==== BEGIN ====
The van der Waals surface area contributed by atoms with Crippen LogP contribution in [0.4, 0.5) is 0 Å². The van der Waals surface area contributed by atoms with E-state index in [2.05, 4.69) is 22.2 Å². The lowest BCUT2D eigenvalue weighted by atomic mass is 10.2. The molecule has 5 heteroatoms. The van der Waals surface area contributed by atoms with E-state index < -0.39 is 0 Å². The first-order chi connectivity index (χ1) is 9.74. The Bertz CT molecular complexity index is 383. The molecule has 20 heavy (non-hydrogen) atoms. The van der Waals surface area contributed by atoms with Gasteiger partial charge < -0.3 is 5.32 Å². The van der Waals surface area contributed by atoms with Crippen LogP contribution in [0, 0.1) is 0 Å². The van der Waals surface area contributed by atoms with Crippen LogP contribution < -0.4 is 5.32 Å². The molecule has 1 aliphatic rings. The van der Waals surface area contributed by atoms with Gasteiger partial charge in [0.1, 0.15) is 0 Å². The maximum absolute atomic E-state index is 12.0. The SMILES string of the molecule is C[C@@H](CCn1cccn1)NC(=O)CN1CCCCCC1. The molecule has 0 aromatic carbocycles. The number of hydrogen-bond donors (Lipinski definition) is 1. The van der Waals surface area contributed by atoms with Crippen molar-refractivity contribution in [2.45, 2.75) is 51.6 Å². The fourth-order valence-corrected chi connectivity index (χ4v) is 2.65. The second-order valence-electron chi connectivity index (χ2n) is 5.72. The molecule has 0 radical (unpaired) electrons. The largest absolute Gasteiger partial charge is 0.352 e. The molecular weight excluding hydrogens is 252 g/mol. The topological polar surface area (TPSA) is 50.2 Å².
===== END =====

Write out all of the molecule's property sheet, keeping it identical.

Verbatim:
The van der Waals surface area contributed by atoms with Crippen LogP contribution in [0.4, 0.5) is 0 Å². The van der Waals surface area contributed by atoms with E-state index in [2.05, 4.69) is 22.2 Å². The lowest BCUT2D eigenvalue weighted by atomic mass is 10.2. The molecule has 5 heteroatoms. The van der Waals surface area contributed by atoms with E-state index < -0.39 is 0 Å². The first-order chi connectivity index (χ1) is 9.74. The Bertz CT molecular complexity index is 383. The molecule has 20 heavy (non-hydrogen) atoms. The van der Waals surface area contributed by atoms with Gasteiger partial charge < -0.3 is 5.32 Å². The van der Waals surface area contributed by atoms with Crippen LogP contribution in [0, 0.1) is 0 Å². The van der Waals surface area contributed by atoms with Crippen LogP contribution < -0.4 is 5.32 Å². The molecule has 1 aliphatic rings. The van der Waals surface area contributed by atoms with Gasteiger partial charge in [0.1, 0.15) is 0 Å². The maximum absolute atomic E-state index is 12.0. The SMILES string of the molecule is C[C@@H](CCn1cccn1)NC(=O)CN1CCCCCC1. The molecule has 0 aromatic carbocycles. The number of hydrogen-bond donors (Lipinski definition) is 1. The van der Waals surface area contributed by atoms with Crippen molar-refractivity contribution in [2.45, 2.75) is 51.6 Å². The fourth-order valence-corrected chi connectivity index (χ4v) is 2.65. The second-order valence-electron chi connectivity index (χ2n) is 5.72. The molecule has 0 radical (unpaired) electrons. The largest absolute Gasteiger partial charge is 0.352 e. The molecular weight excluding hydrogens is 252 g/mol. The topological polar surface area (TPSA) is 50.2 Å².